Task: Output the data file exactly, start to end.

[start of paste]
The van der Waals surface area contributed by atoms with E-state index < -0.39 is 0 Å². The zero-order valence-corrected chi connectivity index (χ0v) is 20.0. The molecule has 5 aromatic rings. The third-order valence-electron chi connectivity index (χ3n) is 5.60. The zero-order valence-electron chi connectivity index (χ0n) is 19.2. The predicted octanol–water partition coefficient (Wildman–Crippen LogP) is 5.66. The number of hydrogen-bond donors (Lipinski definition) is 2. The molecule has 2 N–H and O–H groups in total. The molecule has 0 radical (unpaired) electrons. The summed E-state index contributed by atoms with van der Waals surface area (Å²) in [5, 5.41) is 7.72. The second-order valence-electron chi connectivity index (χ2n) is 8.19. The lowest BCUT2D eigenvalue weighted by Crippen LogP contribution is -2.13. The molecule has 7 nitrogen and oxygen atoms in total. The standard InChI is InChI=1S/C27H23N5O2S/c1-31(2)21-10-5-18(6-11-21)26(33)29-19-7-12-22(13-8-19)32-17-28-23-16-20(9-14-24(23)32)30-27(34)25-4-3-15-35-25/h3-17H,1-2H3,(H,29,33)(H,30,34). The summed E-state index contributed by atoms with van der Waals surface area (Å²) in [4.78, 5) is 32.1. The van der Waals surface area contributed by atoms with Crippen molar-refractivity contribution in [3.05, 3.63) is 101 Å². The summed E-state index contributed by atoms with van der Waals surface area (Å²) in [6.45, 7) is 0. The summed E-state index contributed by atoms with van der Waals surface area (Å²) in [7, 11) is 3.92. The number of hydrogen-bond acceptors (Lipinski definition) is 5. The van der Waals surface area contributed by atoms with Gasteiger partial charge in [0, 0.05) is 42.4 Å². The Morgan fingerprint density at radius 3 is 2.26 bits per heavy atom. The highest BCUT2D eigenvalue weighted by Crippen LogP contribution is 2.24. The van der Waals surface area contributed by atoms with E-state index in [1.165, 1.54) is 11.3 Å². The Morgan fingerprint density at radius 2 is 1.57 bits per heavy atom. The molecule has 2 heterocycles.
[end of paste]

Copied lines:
The van der Waals surface area contributed by atoms with E-state index < -0.39 is 0 Å². The zero-order valence-corrected chi connectivity index (χ0v) is 20.0. The molecule has 5 aromatic rings. The third-order valence-electron chi connectivity index (χ3n) is 5.60. The zero-order valence-electron chi connectivity index (χ0n) is 19.2. The predicted octanol–water partition coefficient (Wildman–Crippen LogP) is 5.66. The number of hydrogen-bond donors (Lipinski definition) is 2. The molecule has 2 N–H and O–H groups in total. The molecule has 0 radical (unpaired) electrons. The summed E-state index contributed by atoms with van der Waals surface area (Å²) in [5, 5.41) is 7.72. The second-order valence-electron chi connectivity index (χ2n) is 8.19. The lowest BCUT2D eigenvalue weighted by Crippen LogP contribution is -2.13. The molecule has 7 nitrogen and oxygen atoms in total. The standard InChI is InChI=1S/C27H23N5O2S/c1-31(2)21-10-5-18(6-11-21)26(33)29-19-7-12-22(13-8-19)32-17-28-23-16-20(9-14-24(23)32)30-27(34)25-4-3-15-35-25/h3-17H,1-2H3,(H,29,33)(H,30,34). The summed E-state index contributed by atoms with van der Waals surface area (Å²) in [4.78, 5) is 32.1. The van der Waals surface area contributed by atoms with Crippen molar-refractivity contribution in [3.05, 3.63) is 101 Å². The summed E-state index contributed by atoms with van der Waals surface area (Å²) in [6.45, 7) is 0. The summed E-state index contributed by atoms with van der Waals surface area (Å²) in [7, 11) is 3.92. The number of hydrogen-bond acceptors (Lipinski definition) is 5. The van der Waals surface area contributed by atoms with Gasteiger partial charge in [0, 0.05) is 42.4 Å². The Morgan fingerprint density at radius 3 is 2.26 bits per heavy atom. The highest BCUT2D eigenvalue weighted by Crippen LogP contribution is 2.24. The van der Waals surface area contributed by atoms with E-state index in [1.165, 1.54) is 11.3 Å². The Morgan fingerprint density at radius 2 is 1.57 bits per heavy atom. The molecule has 2 heterocycles.